If thou's a'goin'
What: "Shakespeare Comes to Calamity Creek," a musical melodrama by Tim Kelly with music and lyrics by Bill Francoeur.
When:8 p.m. Aug. 10-11, 17-18; and 2 p.m. matinees Aug. 12 and 19.
The $12 tickets may be purchased at ltww.org or at the door one hour before shows. The show is not part of the regular season.
1130 E. Sumach Street, Walla Walla
Walla Walla Whatever it is, it’s definitely not William Shakespeare.
“Make sure you tell them that,” whispered Robert G. Randall, in an aside from his director’s seat at Little Theatre of Walla Walla.
The Bard would be more likely to pedal backward than lay any claim to “Shakespeare Comes to Calamity Creek,” which runs from Aug. 10-19.
Given that the cast was stomping and twirling on stage and all, Shakespeare could only cringe.
In the traditions of comedic melodramas, this production offers crazy camp, catchy tunes, silly slapstick and a whale’s belly of exaggeration.
The actors just as often play to the room as they do to the rest of the cast.
And the more the audience gives back, the more ramped-up the play becomes, Randall said.
“The characters are bigger than life.”
While a comfy fit for “character” actors, a melodrama can push the envelope for others, he pointed out.
“Getting an actor to release what they know, to let go, to break through that fourth wall ....”
That’s when drama becomes melodrama, a farcical delight. Dessert for its audience.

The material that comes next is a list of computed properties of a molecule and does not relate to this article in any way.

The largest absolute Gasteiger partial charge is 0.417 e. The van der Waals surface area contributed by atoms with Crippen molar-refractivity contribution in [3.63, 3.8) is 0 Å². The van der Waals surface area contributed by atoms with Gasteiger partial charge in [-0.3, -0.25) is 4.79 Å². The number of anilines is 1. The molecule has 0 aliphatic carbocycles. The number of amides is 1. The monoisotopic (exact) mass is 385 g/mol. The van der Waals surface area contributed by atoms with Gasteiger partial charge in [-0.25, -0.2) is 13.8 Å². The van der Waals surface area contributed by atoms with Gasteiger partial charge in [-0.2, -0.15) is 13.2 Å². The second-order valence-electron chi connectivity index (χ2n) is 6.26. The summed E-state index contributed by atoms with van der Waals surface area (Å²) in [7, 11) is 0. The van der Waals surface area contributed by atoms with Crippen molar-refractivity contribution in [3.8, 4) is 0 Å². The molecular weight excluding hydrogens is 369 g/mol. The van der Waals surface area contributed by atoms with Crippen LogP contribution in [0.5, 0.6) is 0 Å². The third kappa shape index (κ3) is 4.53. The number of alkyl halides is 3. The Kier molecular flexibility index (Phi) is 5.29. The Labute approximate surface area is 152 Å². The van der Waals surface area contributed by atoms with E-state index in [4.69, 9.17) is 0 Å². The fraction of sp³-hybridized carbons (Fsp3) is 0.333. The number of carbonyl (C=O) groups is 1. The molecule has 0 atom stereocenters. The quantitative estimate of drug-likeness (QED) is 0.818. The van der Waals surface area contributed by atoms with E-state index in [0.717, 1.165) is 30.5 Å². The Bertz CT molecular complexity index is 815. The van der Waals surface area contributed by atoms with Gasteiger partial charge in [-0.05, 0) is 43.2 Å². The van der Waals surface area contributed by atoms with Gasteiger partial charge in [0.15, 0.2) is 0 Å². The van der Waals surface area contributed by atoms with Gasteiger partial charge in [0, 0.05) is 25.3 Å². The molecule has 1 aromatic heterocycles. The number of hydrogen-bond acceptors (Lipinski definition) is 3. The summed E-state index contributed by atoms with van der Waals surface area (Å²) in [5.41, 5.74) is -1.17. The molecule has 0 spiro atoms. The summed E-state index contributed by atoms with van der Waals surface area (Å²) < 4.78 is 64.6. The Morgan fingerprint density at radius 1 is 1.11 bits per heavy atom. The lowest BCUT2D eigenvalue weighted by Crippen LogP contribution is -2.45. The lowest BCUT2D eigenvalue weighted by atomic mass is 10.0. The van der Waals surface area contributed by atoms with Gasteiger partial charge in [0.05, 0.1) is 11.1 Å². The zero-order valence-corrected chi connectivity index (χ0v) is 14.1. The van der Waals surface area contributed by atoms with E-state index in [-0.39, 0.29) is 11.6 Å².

And not usually done in Walla Walla, making “Shakespeare Comes to Calamity Creek” a rare treat, Randall said.
“The joy is in doing something different. It’s hokey and fun to watch. People ‘get’ hokey.”
As corny to the ear it all might sound, even Shakespeare would have reveled in the luscious costumes that have been assembled and sewn for this Western setting.
Red velvet, brocade, silken feathers, shiny satin, plus plenty of bonnets and cowboy boots dance across the stage in various show songs.
Calamity Creek is all wood buildings, bouldered hills, impossibly-blue skies and much innocence when Noble Hart arrives with his Shakespearian troupe to supposedly expose citizens to “culture” for the first time ever.
Although most folks are charmed by Hart and his merry band, some are suspicious. And with good reason, Randall said.
“What he really is here for, he’s hired three bandits to rob everyone while they are at the show.”
This particular work was attractive for its ability to support a cast of 32, the director pointed out.
“With no (Walla Walla Community College) summer production this year, I wanted to give people an opportunity to perform.”
The production will also have fresh flavors via nearly two dozen people who have never been in a Little Theatre play before, he said. “And 10 to 15 of those have never been in any show.”
If you go, remember booing and hissing are nearly mandatory, Randall said.
“This encourages the audience participation … to be a part of what’s going on. That’s the only way a melodrama works.”